While it may seem at face value (pun intended) that the value of a note is equal to the outstanding principal balance; this is often not the case. The fair market value of a note is dependent on several factors, two of the most important being “counter-party risk,” which means the creditworthiness of the debtor, and cost of capital at the date of analysis. Understanding the creditworthiness of the debtor is the more complicated of the two, and potentially involves analyzing the debtor’s financial condition, and could involve a fairly complex analysis of an operating company, including an analysis of quality of assets and cash flows, the determination of a corporate credit score (Z-score), and other such analyses that are typical for underwriting debt. As an ancillary consideration, the lender should require access to relevant records so as to be able to perform such analyses if necessary.
My good friend Peter Kawulia, 78, is a distinguished member of the Manitoba Sports Hall of Fame, and the third-ranked featherweight boxer in the history of the British Empire(1). In that Pete was never knocked out, and was cut only once in 115 bouts, he knows his way around the ring. If Pete were to share his thoughts he would undoubtedly say that regardless of his awe-inspiring talent, whom he had in his corner was crucial to his success. The heirs of Helen Richardson(2) recently learned the importance of this choice, as clearly they could have avoided a knockout and the resulting “medical bills” with the right professionals in their corner.
How do you determine the value of an undivided interest in real estate? That is the question from numerous readers of my January newsletter (here), besides their seeking insight to the case specifics I discussed. For background purposes, the IRS attempted to disqualify me as an expert in the case because I am not a real estate appraiser. The Court eventually accepted me as an expert based on my experience in valuing similar interests, rather than deciding based on the nature of the interest. I believe valuation should be done as a “security” and the IRS view is one of a “real property interest.”
In preparing for a recent trial in US Tax Court, I was reviewing a valuation we had performed several years ago. The valuation was of a 40% undivided interest in real estate, a tenant-in-common (TIC) interest. There was no formal entity into which the real estate or the interest had been contributed.
Regulators from the Public Company Accounting Oversight Board (PCAOB) to the Securities and Exchange Commission (SEC) Enforcement Division are turning up the heat on valuations used for financial reporting of private equity groups (PEGs) and publicly traded companies. This increased focus emphasizes the importance to use qualified independent valuation specialists to ensure compliance with existing and changing requirements, along with peace-of-mind for management and investors.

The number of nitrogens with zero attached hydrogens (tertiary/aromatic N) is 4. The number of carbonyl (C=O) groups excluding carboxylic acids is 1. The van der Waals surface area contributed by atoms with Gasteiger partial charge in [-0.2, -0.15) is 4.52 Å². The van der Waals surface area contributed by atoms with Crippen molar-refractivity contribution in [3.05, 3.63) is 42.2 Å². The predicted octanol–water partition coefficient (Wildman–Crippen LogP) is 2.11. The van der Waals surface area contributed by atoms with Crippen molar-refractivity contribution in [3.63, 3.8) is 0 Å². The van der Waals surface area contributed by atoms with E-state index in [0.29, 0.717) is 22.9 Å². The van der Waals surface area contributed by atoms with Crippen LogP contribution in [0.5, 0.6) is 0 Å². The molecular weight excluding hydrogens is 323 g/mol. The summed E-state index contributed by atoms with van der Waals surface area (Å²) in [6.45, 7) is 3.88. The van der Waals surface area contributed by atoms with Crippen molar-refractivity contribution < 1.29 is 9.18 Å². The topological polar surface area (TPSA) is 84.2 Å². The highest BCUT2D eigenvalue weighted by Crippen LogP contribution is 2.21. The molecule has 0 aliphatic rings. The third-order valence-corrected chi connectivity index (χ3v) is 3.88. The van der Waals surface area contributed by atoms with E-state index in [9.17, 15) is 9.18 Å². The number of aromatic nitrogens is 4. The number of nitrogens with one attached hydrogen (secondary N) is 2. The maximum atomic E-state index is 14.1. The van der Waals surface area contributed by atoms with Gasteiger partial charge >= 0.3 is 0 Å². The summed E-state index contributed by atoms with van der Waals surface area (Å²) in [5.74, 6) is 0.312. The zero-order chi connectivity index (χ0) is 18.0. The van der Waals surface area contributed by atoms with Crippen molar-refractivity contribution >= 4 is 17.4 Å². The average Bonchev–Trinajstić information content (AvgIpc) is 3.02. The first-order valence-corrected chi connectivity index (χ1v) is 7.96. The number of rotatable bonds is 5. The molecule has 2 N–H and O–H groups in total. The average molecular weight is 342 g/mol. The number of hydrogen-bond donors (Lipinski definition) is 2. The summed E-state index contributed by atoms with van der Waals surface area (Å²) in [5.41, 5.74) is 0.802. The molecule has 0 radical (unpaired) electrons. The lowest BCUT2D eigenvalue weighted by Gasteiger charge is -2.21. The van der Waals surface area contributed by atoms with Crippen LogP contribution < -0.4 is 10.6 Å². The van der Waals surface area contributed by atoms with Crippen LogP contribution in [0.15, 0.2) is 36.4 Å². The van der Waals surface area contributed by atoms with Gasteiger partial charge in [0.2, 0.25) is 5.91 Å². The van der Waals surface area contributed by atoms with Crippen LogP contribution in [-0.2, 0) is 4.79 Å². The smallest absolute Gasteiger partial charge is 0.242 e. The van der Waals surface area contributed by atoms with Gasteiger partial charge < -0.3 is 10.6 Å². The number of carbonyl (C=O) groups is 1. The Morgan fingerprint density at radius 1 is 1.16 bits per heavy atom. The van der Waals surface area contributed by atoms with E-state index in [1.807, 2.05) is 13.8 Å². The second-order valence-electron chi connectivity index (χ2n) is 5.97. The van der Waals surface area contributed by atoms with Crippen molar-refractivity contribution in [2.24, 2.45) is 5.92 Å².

In general, the idea of lending money to our children can bring mixed emotions. Just the idea of putting our dollars into their hands can cause angst. Will the kids use the money wisely? Will they repay the loan as promised? What are the impacts to our own finances? These are all valid concerns under normal circumstances – assuming the children need the money. However, there are reasons to lend to our children that have little to do with their needs. Lending to our heirs is an estate planning tool that works, and the valuation implications can be significant.
For a variety of reasons, the acquisition of medical practices by hospitals has become more attractive in recent years. The volume of acquisitions is increasing steadily and therefore physicians and their advisors need to understand the valuation process which drives the purchase price. Almost all hospitals hire a valuation firm that “represents” their interests. We believe that in order to level the playing field, each party should retain their own valuation experts.
There are times in our lives we each look back upon and say “if only I had”. For many of us those times seem to be focused on events (or non-events) such as “if only I had invested in Microsoft in 1992”, or “if only I had sold my house in 2006.” In terms of estate planning that involves the transfer of ownership interests, we are experiencing a time that will become one of the “if only” times for those who do not act now.
There have been some recent changes to the ever-complicated rules governing goodwill, fair value, impairment testing. Previously, an entity which recorded goodwill as part of a transaction was required to test the goodwill for impairment at least annually. The test consists of two parts, the first of which is comparing the current fair value of the reporting unit, in which the goodwill is recorded, to the carrying value of the reporting unit. This step requires the valuation of the reporting unit.
ASC 820 – Fair Value Measurements and Disclosures sets forth the definition of Fair Value as “The price that would be received to sell an asset or paid to transfer a liability in an orderly transaction between market participants at the measurement date”. Paramount to the definition is the concept of the “market Participant”. The Market Participant is further defined in ASC 820 as “…buyers and sellers in the principal (or most advantageous) market for the asset or liability that have all of the following characteristics:
Largest Transactions Closed